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|Title:||Fairness in design : a tool for guidance for ethical artificial intelligence design||Authors:||Shu, Ying||Keywords:||Engineering::Computer science and engineering||Issue Date:||2021||Publisher:||Nanyang Technological University||Source:||Shu, Y. (2021). Fairness in design : a tool for guidance for ethical artificial intelligence design. Master's thesis, Nanyang Technological University, Singapore. https://hdl.handle.net/10356/154153||Abstract:||As artificial intelligence (AI) becomes increasingly widely applied, societies have recognized the need for proper governance for its responsible usage. An important dimension of responsible AI is fairness. AI systems were once thought to be impartial and fair in their decisions, but studies have shown that biases and discrimination are able to creep into the data and model to affect outcomes even causing harm. Due to the multi-faceted nature of the notions of fairness, it is challenging for AI solution designers to envision potential fairness issues at the design stage. Furthermore, there are currently limited methodologies available for them to incorporate fairness values into their designs. In this thesis, we present the Fairness in Design (FID) methodology and tool that aim to address the gap. It is available in both physical and online format. The tool provides AI solution designers with a workflow that allows them to surface fairness concerns, navigate complex ethical choices around fairness, and overcome blind spots and team biases. We have tested the methodology on 10 AI design teams (n = 24) and the results are supportive of our hypotheses. Not only 67% of the participants would recommend our physical methodology tool to their friend or colleague, but also 79% of the participants indicated that they are interested in using the tool in their future projects. This tool has the potential to add value to the ethical AI field and can be expanded to support other ethical AI dimensions such as privacy preservation and explainability.||URI:||https://hdl.handle.net/10356/154153||DOI:||10.32657/10356/154153||Rights:||This work is licensed under a Creative Commons Attribution-NonCommercial 4.0 International License (CC BY-NC 4.0).||Fulltext Permission:||open||Fulltext Availability:||With Fulltext|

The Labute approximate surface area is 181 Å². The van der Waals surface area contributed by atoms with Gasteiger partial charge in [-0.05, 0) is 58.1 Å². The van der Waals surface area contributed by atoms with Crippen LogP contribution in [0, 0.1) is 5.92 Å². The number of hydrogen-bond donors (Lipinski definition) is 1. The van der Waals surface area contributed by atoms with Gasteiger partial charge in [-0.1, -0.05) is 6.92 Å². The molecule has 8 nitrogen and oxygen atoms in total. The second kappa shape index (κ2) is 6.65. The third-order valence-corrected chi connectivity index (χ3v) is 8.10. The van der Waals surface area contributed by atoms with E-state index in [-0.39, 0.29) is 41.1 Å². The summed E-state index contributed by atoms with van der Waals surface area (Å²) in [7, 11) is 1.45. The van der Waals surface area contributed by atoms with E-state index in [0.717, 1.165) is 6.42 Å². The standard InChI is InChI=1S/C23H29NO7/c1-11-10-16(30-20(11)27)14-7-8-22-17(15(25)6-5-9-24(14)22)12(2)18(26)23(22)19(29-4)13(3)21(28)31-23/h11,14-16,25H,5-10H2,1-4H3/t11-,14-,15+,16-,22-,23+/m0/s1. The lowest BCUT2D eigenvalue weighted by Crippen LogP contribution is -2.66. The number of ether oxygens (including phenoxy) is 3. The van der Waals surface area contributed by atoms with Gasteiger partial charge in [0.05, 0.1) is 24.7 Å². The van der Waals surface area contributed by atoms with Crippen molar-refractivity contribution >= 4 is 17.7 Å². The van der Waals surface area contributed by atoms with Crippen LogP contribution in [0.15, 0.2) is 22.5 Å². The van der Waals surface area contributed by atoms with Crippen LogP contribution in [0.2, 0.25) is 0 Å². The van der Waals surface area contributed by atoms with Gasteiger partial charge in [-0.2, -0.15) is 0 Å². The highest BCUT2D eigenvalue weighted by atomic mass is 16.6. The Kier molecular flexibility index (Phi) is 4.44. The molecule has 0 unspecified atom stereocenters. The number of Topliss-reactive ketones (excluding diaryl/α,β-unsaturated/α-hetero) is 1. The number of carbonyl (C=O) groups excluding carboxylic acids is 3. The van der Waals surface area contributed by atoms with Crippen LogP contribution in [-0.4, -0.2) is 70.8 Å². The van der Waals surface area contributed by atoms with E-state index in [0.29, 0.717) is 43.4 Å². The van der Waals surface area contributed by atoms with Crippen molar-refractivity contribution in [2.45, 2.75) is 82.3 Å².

|Appears in Collections:||SCSE Theses|
Updated on Jan 23, 2022
Updated on Jan 23, 2022
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